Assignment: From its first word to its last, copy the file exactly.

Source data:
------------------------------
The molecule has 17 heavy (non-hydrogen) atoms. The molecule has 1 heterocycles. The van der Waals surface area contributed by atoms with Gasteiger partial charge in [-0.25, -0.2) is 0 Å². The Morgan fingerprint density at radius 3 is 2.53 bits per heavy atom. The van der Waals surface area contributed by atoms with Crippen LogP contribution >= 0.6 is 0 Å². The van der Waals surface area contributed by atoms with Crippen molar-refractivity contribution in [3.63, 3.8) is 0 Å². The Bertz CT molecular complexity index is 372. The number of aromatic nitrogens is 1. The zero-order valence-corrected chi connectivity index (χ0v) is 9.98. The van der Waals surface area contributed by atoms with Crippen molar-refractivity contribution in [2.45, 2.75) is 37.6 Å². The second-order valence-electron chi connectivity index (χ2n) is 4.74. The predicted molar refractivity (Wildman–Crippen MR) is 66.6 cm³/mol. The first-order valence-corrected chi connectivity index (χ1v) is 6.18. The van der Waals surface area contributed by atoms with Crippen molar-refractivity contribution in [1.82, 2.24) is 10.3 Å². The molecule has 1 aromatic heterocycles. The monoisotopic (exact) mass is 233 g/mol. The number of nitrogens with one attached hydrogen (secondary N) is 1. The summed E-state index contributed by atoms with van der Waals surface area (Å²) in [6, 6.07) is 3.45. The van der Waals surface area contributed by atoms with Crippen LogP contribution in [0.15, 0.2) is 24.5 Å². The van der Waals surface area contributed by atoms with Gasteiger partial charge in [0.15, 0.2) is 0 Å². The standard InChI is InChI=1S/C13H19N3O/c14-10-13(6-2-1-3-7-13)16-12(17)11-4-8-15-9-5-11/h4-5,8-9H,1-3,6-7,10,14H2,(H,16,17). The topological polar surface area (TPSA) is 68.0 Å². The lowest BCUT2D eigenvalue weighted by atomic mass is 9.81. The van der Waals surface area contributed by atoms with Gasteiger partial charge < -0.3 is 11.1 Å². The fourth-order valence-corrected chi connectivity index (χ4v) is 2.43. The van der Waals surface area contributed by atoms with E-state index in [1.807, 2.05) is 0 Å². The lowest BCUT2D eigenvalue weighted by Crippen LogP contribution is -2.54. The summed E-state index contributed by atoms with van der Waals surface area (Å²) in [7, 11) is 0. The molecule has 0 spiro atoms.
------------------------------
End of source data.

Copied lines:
The molecule has 17 heavy (non-hydrogen) atoms. The molecule has 1 heterocycles. The van der Waals surface area contributed by atoms with Gasteiger partial charge in [-0.25, -0.2) is 0 Å². The Morgan fingerprint density at radius 3 is 2.53 bits per heavy atom. The van der Waals surface area contributed by atoms with Crippen LogP contribution >= 0.6 is 0 Å². The van der Waals surface area contributed by atoms with Crippen molar-refractivity contribution in [3.63, 3.8) is 0 Å². The Bertz CT molecular complexity index is 372. The number of aromatic nitrogens is 1. The zero-order valence-corrected chi connectivity index (χ0v) is 9.98. The van der Waals surface area contributed by atoms with Crippen molar-refractivity contribution in [2.45, 2.75) is 37.6 Å². The second-order valence-electron chi connectivity index (χ2n) is 4.74. The predicted molar refractivity (Wildman–Crippen MR) is 66.6 cm³/mol. The first-order valence-corrected chi connectivity index (χ1v) is 6.18. The van der Waals surface area contributed by atoms with Crippen molar-refractivity contribution in [1.82, 2.24) is 10.3 Å². The molecule has 1 aromatic heterocycles. The monoisotopic (exact) mass is 233 g/mol. The number of nitrogens with one attached hydrogen (secondary N) is 1. The summed E-state index contributed by atoms with van der Waals surface area (Å²) in [6, 6.07) is 3.45. The van der Waals surface area contributed by atoms with Crippen LogP contribution in [0.15, 0.2) is 24.5 Å². The van der Waals surface area contributed by atoms with Gasteiger partial charge in [0.15, 0.2) is 0 Å². The standard InChI is InChI=1S/C13H19N3O/c14-10-13(6-2-1-3-7-13)16-12(17)11-4-8-15-9-5-11/h4-5,8-9H,1-3,6-7,10,14H2,(H,16,17). The topological polar surface area (TPSA) is 68.0 Å². The lowest BCUT2D eigenvalue weighted by atomic mass is 9.81. The van der Waals surface area contributed by atoms with Gasteiger partial charge < -0.3 is 11.1 Å². The fourth-order valence-corrected chi connectivity index (χ4v) is 2.43. The van der Waals surface area contributed by atoms with E-state index in [1.807, 2.05) is 0 Å². The lowest BCUT2D eigenvalue weighted by Crippen LogP contribution is -2.54. The summed E-state index contributed by atoms with van der Waals surface area (Å²) in [7, 11) is 0. The molecule has 0 spiro atoms.